Notably, these crowd based marketplaces and the crowdsourcing economy have attracted much attention from IS academic scholars. Notably, these different types of online marketplaces offers new opportunities to understand information systems and related problems, such as new product development in crowdsourcing marketplaces (Huang et al. 2014); communication and coordination in software development (Hong and Pavlou 2013) and auction design in online labor markets (Hong et al. 2014); social influence of contribution patterns (Burtch et al. 2013) in crowd funding marketplaces. Obviously, more innovative research is warranted in this research stream, given the scale and societal impact of these markets.

In this mini-track, we seek to receive submissions of papers related to these three types of marketplaces below, with topics including but not limited to the following. We also welcome research using different data and methodologies, such as econometrics, field or lab experimentation, field surveys, analytical model, or grounded theory approaches.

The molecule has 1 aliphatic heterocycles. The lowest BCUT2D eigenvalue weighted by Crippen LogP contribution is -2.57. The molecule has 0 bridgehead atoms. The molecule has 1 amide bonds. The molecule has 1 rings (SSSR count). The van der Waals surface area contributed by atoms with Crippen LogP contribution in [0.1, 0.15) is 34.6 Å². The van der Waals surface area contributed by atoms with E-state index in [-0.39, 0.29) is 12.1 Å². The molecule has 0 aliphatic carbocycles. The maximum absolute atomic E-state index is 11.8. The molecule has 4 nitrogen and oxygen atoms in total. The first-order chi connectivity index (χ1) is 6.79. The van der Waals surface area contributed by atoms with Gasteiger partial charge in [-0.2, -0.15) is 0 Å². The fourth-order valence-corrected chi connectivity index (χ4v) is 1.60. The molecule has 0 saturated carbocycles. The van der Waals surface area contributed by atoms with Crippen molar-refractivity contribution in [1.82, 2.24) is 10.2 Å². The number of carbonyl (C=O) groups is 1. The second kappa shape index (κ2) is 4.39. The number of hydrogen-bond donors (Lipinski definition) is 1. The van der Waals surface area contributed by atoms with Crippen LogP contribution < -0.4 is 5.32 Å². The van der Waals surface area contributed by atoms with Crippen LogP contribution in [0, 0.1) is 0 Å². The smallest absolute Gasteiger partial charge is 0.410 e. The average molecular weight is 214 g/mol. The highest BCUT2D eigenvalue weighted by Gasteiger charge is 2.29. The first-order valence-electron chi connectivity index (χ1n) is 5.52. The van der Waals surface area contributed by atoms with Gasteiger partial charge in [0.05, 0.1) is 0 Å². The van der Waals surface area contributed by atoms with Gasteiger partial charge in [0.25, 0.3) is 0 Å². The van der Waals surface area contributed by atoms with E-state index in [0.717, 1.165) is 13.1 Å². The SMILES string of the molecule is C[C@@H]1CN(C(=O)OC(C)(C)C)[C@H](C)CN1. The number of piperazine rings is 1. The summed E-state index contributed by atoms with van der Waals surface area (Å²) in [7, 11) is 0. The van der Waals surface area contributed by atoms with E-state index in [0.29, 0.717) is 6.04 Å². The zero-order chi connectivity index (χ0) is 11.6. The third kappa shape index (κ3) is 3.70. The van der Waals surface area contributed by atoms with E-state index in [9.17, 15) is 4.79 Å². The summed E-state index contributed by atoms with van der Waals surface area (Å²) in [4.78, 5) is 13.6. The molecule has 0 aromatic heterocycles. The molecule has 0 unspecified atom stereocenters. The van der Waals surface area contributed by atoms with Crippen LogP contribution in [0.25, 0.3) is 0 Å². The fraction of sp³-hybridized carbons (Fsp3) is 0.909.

Potential Topics:

Crowdsourcing contest marketplaces

New product development

Value co-creation

Contest performance

Contest design

Online labor markets

Auction design

Auction performance

Effect of online labor markets on local economy

Global dynamics

Crowd funding marketplace

Signaling

Social capital

References

Burtch, G., Ghose, A., & Wattal, S. (2013). An empirical examination of the antecedents and consequences of contribution patterns in crowd-funded markets. Information Systems Research24(3), 499-519.

Huang, Y., Singh, P. V. and Srinivasan, K. 2014. “Crowdsourcing New Product Ideas under Consumer Learning,” Management Science, forthcoming

Hong, Y., C. Wang and P. A. Pavlou. “Open Versus Sealed Bid Auctions: Empirical Evidence from Online Labor Markets.” NET Institute Working Paper

Hong, Y. and P. A. Pavlou. “Is the World “Flat”? Evidence from An Online Labor Market.” Working Paper